Help Radio Regain Its Breath

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You can be the lifeguard that saves radio from drowning in the pool of modern day technologies. The reason you want to keep radio alive is simply because radio provides you with many benefits.

In the newest episode of “The Reality Show” I discuss the benefits of radio which include: music discovery, radio not creating fuss or distracting you while driving, keeping you up to date, being safer, and being more entertaining.

Items mentioned in this episode:

Rafael Zlotnik

CCT110H5-S-LEC0101: The Rhetoric of Digital and Interactive Media Environments

T0107  - Harrison Smith

Podcast Assignment

Help Radio Regain Its Breath

https://soundcloud.com/raphy23/radio

References

Music Retrieved from http://ccmixter.org/

Stern, M. (2010). Among the young, radio is in decline. Media Life Magazine. Retrieved from http://www.medialifemagazine.com/among-the-young-radio-is-in-decline/
Thomas, L. (2011). Why listening to the radio gives us more pleasure than watching TV or using a laptop. Mail Online. Retrieved from http://www.dailymail.co.uk/news/article-2009161/Why-listening-radio-gives-pleasure-watching-TV-using-laptop.html

My First Blog Ever

Pareles, J. (2010). Lavish Worlds, and the Headwear to Match. The New York Times.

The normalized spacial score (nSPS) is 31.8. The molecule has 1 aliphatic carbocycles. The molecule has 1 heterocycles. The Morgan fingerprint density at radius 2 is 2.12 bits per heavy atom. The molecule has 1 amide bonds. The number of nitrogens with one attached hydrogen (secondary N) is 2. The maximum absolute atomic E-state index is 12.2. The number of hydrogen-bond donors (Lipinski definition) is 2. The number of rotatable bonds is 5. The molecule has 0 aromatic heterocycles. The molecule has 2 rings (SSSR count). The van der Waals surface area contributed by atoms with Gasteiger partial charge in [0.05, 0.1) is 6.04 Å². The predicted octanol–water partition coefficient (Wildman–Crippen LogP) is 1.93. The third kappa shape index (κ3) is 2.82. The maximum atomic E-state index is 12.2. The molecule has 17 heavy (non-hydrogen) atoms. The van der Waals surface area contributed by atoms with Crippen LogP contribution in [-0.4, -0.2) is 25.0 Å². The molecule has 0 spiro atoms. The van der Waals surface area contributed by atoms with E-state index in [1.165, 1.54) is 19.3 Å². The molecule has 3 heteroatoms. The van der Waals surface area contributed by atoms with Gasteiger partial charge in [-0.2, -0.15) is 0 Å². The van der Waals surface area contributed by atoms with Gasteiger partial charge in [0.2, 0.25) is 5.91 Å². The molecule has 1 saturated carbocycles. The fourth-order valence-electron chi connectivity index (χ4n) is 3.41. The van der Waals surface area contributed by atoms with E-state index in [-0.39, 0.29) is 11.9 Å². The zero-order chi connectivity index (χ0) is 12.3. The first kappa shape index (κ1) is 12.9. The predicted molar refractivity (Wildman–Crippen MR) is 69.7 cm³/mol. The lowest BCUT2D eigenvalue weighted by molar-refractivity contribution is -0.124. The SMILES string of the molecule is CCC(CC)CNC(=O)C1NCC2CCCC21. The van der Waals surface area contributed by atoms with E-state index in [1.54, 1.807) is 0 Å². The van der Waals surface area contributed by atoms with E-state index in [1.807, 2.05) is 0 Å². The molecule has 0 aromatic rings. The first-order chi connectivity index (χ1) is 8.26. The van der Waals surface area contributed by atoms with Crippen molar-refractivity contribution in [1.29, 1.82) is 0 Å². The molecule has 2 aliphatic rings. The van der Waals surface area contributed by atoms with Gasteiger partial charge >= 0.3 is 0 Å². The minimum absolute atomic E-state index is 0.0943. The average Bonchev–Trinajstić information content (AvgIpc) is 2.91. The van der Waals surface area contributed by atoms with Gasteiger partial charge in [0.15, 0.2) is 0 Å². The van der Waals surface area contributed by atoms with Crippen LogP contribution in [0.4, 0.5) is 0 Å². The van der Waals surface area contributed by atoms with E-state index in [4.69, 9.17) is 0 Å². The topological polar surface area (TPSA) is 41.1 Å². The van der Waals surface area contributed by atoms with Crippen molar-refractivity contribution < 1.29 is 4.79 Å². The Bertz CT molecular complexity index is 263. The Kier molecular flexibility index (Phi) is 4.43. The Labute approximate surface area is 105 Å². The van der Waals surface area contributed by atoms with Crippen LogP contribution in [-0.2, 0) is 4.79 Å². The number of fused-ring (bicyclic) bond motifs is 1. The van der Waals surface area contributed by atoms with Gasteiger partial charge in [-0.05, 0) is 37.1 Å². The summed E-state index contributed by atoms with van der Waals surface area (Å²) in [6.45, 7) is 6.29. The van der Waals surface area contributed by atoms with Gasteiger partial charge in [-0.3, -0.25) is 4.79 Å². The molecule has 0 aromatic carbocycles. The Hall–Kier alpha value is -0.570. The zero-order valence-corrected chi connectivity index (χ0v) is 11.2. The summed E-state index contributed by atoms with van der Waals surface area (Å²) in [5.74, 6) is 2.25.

Jon Pareles, a music critic and journalist at The New York Times explains that Lady Gaga lives for the Applause when reviewing her Monster Ball performance. She loves the attention, so she uses gimmicks such as over the top and shocking costumes, and stage set ups to get noticed. If people notice her for her image, they will pay attention to her. Lady Gaga wants the attention, and wants the media to spread her images so she can gain more attention. She uses freaky singing, writing, dressing and acting to reach the largest audience possible. Lady Gaga loves being famous. Pareles used specific examples from the performance to prove his point. This included what she wore on stage and what she said on stage in between each song she sang. Pareles states that Gaga compared herself to Tinker Bell, needing applause to live. This further shows that Lady Gaga is addicted to attention. This article was aimed at a general audience of New York Times readers, who are interested in art and music culture. I believe Pareles did a good job at recapping the performance without any biases. I could tell that he thinks Lady Gaga is talented but also overly addicted to the fame, since his article focused largely on her need for applause and media attention. He could have slammed the performance for using too many gimmicks but instead he kept his review lukewarm and unbiased. Thus, people reading his article can decide for themselves if they liked the performance or not. This is smart because he did his job by providing a review but avoided the backlash of angry fans disagreeing with him. Overall, the article was useful to people interested in art/music culture, but Pareles did not take a strong side on whether he liked the performance or not in order avoid a backlash, which is smart since Lady Gaga is so polarizing.